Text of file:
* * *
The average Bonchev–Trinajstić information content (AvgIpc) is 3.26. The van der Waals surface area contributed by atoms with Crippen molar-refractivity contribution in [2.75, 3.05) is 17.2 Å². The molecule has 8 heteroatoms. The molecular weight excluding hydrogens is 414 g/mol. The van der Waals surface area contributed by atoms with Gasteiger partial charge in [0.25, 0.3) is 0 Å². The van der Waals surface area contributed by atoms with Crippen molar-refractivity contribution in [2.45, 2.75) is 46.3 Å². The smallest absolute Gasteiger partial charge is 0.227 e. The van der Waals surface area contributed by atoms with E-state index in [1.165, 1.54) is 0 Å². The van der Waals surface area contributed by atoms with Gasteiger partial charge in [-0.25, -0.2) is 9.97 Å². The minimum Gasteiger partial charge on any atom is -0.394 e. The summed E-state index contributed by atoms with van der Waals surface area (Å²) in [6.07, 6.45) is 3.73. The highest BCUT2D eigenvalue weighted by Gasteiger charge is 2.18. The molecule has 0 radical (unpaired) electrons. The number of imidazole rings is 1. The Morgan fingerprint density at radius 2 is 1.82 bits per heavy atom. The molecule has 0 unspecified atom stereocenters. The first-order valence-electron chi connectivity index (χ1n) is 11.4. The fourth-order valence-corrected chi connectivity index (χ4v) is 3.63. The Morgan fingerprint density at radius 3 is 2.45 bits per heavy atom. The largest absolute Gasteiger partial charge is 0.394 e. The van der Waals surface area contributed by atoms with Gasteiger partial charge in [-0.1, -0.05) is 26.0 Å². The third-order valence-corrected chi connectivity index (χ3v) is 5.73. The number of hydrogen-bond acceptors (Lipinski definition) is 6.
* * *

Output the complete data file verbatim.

The average Bonchev–Trinajstić information content (AvgIpc) is 3.26. The van der Waals surface area contributed by atoms with Crippen molar-refractivity contribution in [2.75, 3.05) is 17.2 Å². The molecule has 8 heteroatoms. The molecular weight excluding hydrogens is 414 g/mol. The van der Waals surface area contributed by atoms with Gasteiger partial charge in [0.25, 0.3) is 0 Å². The van der Waals surface area contributed by atoms with Crippen molar-refractivity contribution in [2.45, 2.75) is 46.3 Å². The smallest absolute Gasteiger partial charge is 0.227 e. The van der Waals surface area contributed by atoms with E-state index in [1.165, 1.54) is 0 Å². The van der Waals surface area contributed by atoms with Gasteiger partial charge in [-0.25, -0.2) is 9.97 Å². The minimum Gasteiger partial charge on any atom is -0.394 e. The summed E-state index contributed by atoms with van der Waals surface area (Å²) in [6.07, 6.45) is 3.73. The highest BCUT2D eigenvalue weighted by Gasteiger charge is 2.18. The molecule has 0 radical (unpaired) electrons. The number of imidazole rings is 1. The Morgan fingerprint density at radius 2 is 1.82 bits per heavy atom. The molecule has 0 unspecified atom stereocenters. The first-order valence-electron chi connectivity index (χ1n) is 11.4. The fourth-order valence-corrected chi connectivity index (χ4v) is 3.63. The Morgan fingerprint density at radius 3 is 2.45 bits per heavy atom. The largest absolute Gasteiger partial charge is 0.394 e. The van der Waals surface area contributed by atoms with Gasteiger partial charge in [-0.1, -0.05) is 26.0 Å². The third-order valence-corrected chi connectivity index (χ3v) is 5.73. The number of hydrogen-bond acceptors (Lipinski definition) is 6.